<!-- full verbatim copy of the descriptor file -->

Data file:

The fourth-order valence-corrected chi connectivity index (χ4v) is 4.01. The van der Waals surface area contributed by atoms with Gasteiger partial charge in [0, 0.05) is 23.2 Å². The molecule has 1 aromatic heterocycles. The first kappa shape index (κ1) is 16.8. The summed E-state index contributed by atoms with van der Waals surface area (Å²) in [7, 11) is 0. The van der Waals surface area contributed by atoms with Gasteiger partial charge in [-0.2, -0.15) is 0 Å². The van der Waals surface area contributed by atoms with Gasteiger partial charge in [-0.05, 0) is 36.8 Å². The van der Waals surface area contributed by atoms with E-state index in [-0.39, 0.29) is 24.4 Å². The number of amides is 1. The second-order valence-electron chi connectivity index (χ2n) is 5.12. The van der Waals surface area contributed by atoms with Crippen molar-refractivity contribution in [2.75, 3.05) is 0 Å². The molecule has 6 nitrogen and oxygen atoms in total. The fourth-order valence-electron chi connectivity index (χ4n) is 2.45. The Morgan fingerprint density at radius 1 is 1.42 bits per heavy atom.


The fourth-order valence-corrected chi connectivity index (χ4v) is 4.01. The van der Waals surface area contributed by atoms with Gasteiger partial charge in [0, 0.05) is 23.2 Å². The molecule has 1 aromatic heterocycles. The first kappa shape index (κ1) is 16.8. The summed E-state index contributed by atoms with van der Waals surface area (Å²) in [7, 11) is 0. The van der Waals surface area contributed by atoms with Gasteiger partial charge in [-0.2, -0.15) is 0 Å². The van der Waals surface area contributed by atoms with Gasteiger partial charge in [-0.05, 0) is 36.8 Å². The van der Waals surface area contributed by atoms with E-state index in [-0.39, 0.29) is 24.4 Å². The number of amides is 1. The second-order valence-electron chi connectivity index (χ2n) is 5.12. The van der Waals surface area contributed by atoms with Crippen molar-refractivity contribution in [2.75, 3.05) is 0 Å². The molecule has 6 nitrogen and oxygen atoms in total. The fourth-order valence-electron chi connectivity index (χ4n) is 2.45. The Morgan fingerprint density at radius 1 is 1.42 bits per heavy atom.